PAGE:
Back 21 October 2015

Midwives Matter, Women Matter


Frances Day-Stirk, ICM President, has been speaking this week at the Global Maternal and Newborn Health Conference in Mexico about midwives as key members of the health-care workforce, and the central role that midwives play in global sustainable development. Her remarks are summarised below:

The ICM defines a midwife as “a person who has successfully completed a midwifery education programme that is duly recognized in the country where it is located and that is based on the ICM Essential Competencies for Basic Midwifery Practice and the framework of the ICM Global Standards for Midwifery Education; who has acquired the requisite qualifications to be registered and/or legally licensed to practice midwifery and use the title ‘midwife’; and who demonstrates competency in the practice of midwifery’.

Midwifery is the one healthcare profession for which the scope of practice is equally responsible for women and newborns, and for keeping this important dyad together.

ICM’s midwifery education standards are based on seven competency domains, encompassing a framework of sexual and reproductive, maternal and newborn health which underpin the education and practice of a midwife. However, many countries do not meet these standards, although many aspire to them and are working towards them. 

Meanwhile the historical evidence from countries such as Sweden - and from the more recent past in Malaysia, Sri Lanka and Thailand - demonstrates the impact on maternal and newborn health that educated, competent midwives have made, and demonstrates that it is effective to invest in the education and training of competent midwives.  

In 2003, the authors of ‘Investing in Maternal Health – Learning from Malaysia and Sri Lanka’ outlined the critical strategies for reducing the maternal deaths as being to professionalise midwifery, monitor births and maternal deaths, and undertake high profile advocacy.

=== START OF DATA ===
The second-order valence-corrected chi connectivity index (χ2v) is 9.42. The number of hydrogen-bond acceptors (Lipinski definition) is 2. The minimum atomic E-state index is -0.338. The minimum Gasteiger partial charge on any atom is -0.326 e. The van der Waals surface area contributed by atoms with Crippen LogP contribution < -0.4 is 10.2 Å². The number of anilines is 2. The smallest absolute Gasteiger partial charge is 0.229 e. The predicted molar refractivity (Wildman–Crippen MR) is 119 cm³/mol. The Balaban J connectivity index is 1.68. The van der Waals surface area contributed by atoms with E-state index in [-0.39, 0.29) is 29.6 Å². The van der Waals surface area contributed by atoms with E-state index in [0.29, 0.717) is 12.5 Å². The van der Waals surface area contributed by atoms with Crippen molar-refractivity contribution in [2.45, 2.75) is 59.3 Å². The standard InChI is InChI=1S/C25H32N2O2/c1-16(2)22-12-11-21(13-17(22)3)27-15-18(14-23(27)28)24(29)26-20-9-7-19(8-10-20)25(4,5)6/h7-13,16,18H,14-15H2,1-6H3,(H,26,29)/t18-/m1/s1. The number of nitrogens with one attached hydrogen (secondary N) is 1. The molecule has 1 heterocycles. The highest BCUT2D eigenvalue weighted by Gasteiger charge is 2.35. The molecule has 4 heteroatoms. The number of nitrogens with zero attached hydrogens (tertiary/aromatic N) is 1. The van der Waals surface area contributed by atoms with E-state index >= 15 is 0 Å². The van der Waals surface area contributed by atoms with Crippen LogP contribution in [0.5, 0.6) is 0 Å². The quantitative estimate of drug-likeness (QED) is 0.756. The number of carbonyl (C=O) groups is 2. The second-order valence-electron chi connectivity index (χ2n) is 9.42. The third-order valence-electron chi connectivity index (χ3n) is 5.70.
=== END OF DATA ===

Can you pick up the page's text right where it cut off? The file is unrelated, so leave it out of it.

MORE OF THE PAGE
Yet in the ‘State of the World’s Midwifery 2014’ report there were 381 different cadres specified by countries which were grouped into eight broad categories: midwives, nurse-midwives, nurses, auxiliaries (midwives and nurses), associate clinicians, physician generalists and obstetricians gynaecologists. It noted that Midwives in 58 countries (79%) supervise Community Health Workers’ and Traditional Birth Attendants’ work concerning Sexual, Reproductive, Maternal and Newborn Health, maintaining important links between health facilities and the community, with opportunities to promote the continuum of care and to improve demand for, and utilization of services. 

"The slow progress on maternal health globally reflects gender discrimination and the low status of women"

I believe that the slow progress on maternal health globally reflects gender discrimination and the low status of women. The midwife population is more than 90% female; as women we are both providers and recipients of health care. For too long now, the most vulnerable women have been receiving care from poorly educated, often disenfranchised members of the health system.